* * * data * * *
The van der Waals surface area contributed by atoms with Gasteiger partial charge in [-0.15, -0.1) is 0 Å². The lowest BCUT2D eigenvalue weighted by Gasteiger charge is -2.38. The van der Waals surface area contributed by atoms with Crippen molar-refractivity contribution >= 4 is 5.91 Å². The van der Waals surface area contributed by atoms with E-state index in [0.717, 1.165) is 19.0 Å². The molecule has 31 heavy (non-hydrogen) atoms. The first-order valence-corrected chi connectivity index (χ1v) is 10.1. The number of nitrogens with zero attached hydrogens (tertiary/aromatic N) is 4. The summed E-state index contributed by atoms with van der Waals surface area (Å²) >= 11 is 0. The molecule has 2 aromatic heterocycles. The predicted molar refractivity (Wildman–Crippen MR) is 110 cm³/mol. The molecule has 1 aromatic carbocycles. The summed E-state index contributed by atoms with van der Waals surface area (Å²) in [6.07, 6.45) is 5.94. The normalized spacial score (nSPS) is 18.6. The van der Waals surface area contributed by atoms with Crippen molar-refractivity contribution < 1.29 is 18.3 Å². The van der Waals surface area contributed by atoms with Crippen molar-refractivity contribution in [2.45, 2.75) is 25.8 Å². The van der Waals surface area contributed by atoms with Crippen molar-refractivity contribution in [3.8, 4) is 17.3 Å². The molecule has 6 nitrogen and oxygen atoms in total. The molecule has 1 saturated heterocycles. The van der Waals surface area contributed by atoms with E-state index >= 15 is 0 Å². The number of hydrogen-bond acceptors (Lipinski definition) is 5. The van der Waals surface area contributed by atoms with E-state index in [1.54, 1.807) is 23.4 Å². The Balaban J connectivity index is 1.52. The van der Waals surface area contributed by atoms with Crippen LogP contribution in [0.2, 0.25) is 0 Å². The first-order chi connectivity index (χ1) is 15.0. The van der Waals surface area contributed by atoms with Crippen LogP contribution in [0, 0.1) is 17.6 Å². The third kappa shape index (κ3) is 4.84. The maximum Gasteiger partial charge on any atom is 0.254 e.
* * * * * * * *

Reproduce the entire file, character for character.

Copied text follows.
The van der Waals surface area contributed by atoms with Gasteiger partial charge in [-0.15, -0.1) is 0 Å². The lowest BCUT2D eigenvalue weighted by Gasteiger charge is -2.38. The van der Waals surface area contributed by atoms with Crippen molar-refractivity contribution >= 4 is 5.91 Å². The van der Waals surface area contributed by atoms with E-state index in [0.717, 1.165) is 19.0 Å². The molecule has 31 heavy (non-hydrogen) atoms. The first-order valence-corrected chi connectivity index (χ1v) is 10.1. The number of nitrogens with zero attached hydrogens (tertiary/aromatic N) is 4. The summed E-state index contributed by atoms with van der Waals surface area (Å²) >= 11 is 0. The molecule has 2 aromatic heterocycles. The predicted molar refractivity (Wildman–Crippen MR) is 110 cm³/mol. The molecule has 1 aromatic carbocycles. The summed E-state index contributed by atoms with van der Waals surface area (Å²) in [6.07, 6.45) is 5.94. The normalized spacial score (nSPS) is 18.6. The van der Waals surface area contributed by atoms with Crippen molar-refractivity contribution < 1.29 is 18.3 Å². The van der Waals surface area contributed by atoms with Crippen molar-refractivity contribution in [2.45, 2.75) is 25.8 Å². The van der Waals surface area contributed by atoms with Crippen molar-refractivity contribution in [3.8, 4) is 17.3 Å². The molecule has 6 nitrogen and oxygen atoms in total. The molecule has 1 saturated heterocycles. The van der Waals surface area contributed by atoms with E-state index >= 15 is 0 Å². The number of hydrogen-bond acceptors (Lipinski definition) is 5. The van der Waals surface area contributed by atoms with E-state index in [1.54, 1.807) is 23.4 Å². The Balaban J connectivity index is 1.52. The van der Waals surface area contributed by atoms with Crippen LogP contribution in [0.2, 0.25) is 0 Å². The first-order chi connectivity index (χ1) is 15.0. The van der Waals surface area contributed by atoms with Crippen LogP contribution in [0, 0.1) is 17.6 Å². The third kappa shape index (κ3) is 4.84. The maximum Gasteiger partial charge on any atom is 0.254 e.